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Church of St Edward the Confessor

A Grade II* Listed Building in Cheddleton, Staffordshire

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Latitude: 53.0689 / 53°4'8"N

Longitude: -2.0448 / 2°2'41"W

OS Eastings: 397092

OS Northings: 352411

OS Grid: SJ970524

Mapcode National: GBR 251.RTB

Mapcode Global: WHBCP.K4H3

Plus Code: 9C5V3X94+H3

Entry Name: Church of St Edward the Confessor

Listing Date: 3 January 1967

Last Amended: 15 December 1986

Grade: II*

Source: Historic England

Source ID: 1188783

English Heritage Legacy ID: 274566

Location: Cheddleton, Staffordshire Moorlands, Staffordshire, ST13

County: Staffordshire

District: Staffordshire Moorlands

Civil Parish: Cheddleton

Built-Up Area: Cheddleton

Traditional County: Staffordshire

Lieutenancy Area (Ceremonial County): Staffordshire

Church of England Parish: Cheddleton St Edward the Confessor

Church of England Diocese: Lichfield

Tagged with: Church building

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SJ 9652-9752
(north side)
13/76 Church of St Edward
3.1.67 the Confessor
(formerly listed as
Church of St Edwards)


Parish church. C13, C14 and C15 with additions and alterations of
1863-4 by George Gilbert Scott Junior. Red sandstone of ashlar
quality; red tiled roof to all but tower and south aisle which are
flat with lead invisible behind parapets. West tower, nave, north
and south aisles (with porch) and chancel. Tower: of approximately
3 stages, diagonal buttresses to west, cavetto string above and below
bell chamber; crenellated parapet with crocketed pinnacles at angles;
2-light, labelled almost-round arch bell chamber openings, small
lancets to upper stage and C19 two-light west window with panel
tracery over Tudor-arch labelled west door. C15 south aisle and
projecting gabled porch; 3 bays, buttressed at ends and parapetted
with porch set to west; 2- and 3-light pointed C19 windows; porch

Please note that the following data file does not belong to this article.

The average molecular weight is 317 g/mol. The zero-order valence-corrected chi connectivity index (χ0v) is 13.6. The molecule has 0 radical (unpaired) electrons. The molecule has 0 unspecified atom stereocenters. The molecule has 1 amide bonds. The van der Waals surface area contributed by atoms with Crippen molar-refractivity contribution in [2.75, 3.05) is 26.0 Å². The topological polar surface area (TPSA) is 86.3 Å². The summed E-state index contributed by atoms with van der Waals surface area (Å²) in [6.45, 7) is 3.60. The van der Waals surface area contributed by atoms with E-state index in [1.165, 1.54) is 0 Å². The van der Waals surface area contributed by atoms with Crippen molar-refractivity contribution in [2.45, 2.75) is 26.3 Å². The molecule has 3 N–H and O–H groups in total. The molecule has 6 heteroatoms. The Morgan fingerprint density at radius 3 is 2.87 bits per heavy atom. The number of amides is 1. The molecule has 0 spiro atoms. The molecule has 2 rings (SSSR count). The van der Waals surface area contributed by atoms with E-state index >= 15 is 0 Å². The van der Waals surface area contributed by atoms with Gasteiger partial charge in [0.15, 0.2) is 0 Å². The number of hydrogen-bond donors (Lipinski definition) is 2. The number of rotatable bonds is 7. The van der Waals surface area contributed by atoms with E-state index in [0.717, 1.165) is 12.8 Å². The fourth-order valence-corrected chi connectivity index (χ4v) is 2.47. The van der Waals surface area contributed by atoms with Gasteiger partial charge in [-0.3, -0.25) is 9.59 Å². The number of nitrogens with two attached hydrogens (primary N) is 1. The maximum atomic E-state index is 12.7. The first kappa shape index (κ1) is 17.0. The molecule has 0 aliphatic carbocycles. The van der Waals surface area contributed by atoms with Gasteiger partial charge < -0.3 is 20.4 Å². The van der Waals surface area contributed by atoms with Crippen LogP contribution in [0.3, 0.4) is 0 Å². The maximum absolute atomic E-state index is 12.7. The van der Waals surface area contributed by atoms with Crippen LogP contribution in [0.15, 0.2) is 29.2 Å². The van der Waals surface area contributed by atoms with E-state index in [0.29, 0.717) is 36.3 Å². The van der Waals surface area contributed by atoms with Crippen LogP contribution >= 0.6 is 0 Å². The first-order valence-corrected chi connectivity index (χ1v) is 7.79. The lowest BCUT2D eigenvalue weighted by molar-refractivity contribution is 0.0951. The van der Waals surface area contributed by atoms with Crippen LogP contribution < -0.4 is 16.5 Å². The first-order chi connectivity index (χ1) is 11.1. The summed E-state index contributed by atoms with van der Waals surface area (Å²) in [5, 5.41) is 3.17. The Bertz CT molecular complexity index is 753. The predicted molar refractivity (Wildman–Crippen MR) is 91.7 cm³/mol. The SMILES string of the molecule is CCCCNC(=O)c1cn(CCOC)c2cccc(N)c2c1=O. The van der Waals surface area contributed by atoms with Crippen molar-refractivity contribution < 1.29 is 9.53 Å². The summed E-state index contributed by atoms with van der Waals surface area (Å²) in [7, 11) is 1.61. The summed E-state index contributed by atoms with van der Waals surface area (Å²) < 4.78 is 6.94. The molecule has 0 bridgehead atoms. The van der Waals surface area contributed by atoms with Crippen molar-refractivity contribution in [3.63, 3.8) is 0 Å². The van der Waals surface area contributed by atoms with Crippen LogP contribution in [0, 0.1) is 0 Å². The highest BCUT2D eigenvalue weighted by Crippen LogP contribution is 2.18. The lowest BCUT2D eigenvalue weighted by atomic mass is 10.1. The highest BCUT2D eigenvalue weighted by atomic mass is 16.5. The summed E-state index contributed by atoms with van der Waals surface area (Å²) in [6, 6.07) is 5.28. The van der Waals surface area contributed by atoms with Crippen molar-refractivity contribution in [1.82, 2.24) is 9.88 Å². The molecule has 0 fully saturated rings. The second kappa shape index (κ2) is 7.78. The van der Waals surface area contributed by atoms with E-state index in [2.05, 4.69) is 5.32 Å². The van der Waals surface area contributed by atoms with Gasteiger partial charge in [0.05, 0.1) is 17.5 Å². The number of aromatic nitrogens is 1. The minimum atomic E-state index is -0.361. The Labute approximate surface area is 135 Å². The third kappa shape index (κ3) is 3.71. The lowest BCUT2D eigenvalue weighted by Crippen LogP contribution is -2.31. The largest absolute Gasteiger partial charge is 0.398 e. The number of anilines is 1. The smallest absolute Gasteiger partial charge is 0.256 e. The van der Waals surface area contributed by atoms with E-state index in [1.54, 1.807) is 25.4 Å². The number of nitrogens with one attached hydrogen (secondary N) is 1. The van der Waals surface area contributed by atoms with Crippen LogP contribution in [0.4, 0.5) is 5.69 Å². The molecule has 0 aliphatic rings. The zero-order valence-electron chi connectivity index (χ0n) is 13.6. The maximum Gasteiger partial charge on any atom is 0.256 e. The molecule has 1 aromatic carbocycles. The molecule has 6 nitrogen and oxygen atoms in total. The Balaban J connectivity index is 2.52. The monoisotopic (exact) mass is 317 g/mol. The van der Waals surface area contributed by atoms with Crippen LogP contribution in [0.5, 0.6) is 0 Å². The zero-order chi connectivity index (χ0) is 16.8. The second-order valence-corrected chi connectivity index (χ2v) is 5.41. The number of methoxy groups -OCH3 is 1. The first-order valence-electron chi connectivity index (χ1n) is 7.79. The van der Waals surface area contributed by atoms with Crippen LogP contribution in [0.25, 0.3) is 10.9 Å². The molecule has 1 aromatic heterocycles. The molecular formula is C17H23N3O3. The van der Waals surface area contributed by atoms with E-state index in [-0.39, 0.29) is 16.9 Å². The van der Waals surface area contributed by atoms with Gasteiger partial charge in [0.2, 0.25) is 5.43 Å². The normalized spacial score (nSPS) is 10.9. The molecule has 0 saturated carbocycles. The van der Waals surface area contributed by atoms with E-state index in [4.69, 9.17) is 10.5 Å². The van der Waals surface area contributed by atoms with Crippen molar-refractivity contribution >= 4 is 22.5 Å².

has a solid stone roof [perhaps the inspiration for the lychgate
(q.v.)] and round-arch doorway with heavily carved C19 door. North
aisle: by Scott, of 3 bays divided by 2-stage buttresses of 2-light
pointed windows; lower parallel range to west of one bay. Chancel:
C14, low moulded plinth, taller than nave, of 3 bays divided by 2-
stage buttresses, labelled 2-light pointed windows; 4-light curvi-
linear-tracery east window by Scott; ogee-headed priest door to
south, adjacent to centre window. Interior: nave of 3 bays; C13
arcade to north with circular columns, octagonal abaci and double-
chamfered pointed arches, C15 south arcade on octagonal columns; no
chancel arch, the space is filled by C19 oak screen with pointed arch
and panel tracery; nave roof C19 with tie and collar trusses bearing
double purlins and exposed rafters; painted boarded vault to chancel;
arch brace collared trusses to north aisle. The tower has a painted
boarded canopy under the organ (situated in the tower). Piscina and
sedilia: C14, ogee-headed of bays and with ball-flower decoration
to intrados band and poppyhead finials. Reredos: Flemish relief of
the deposition to back made into a triptych by additions of Morris &
Co depicting the annunciation. Pulpit: C19, octagonal oak on a stone
base. Font: C19 alabaster, octagonal, with blind tracery to sides
and short, open-work ogee-shaped oak spire cover. Brass Flemish eagle
lectern. Monuments: all resited on south wall of tower at high level.
Fynney family: Gothic; crocketed gabled niche flanked by clustered
columns on corbelled bases with carved faces. Powys: 2 monuments
at-the instigation of Edward Powys, one to a friend, and to his son.
Late C18 slate and marble plaques with urns over. Glass: mostly by
William Morris and his group executed between 1864-69, including work
by Madox Brown and Burne-Jones. The incumbent during the mid-C19 was
Edward Wardle, a friend of William Morris, explaining the high but
sensitive tone of the restoration work.

Listing NGR: SJ9709252411

External Links

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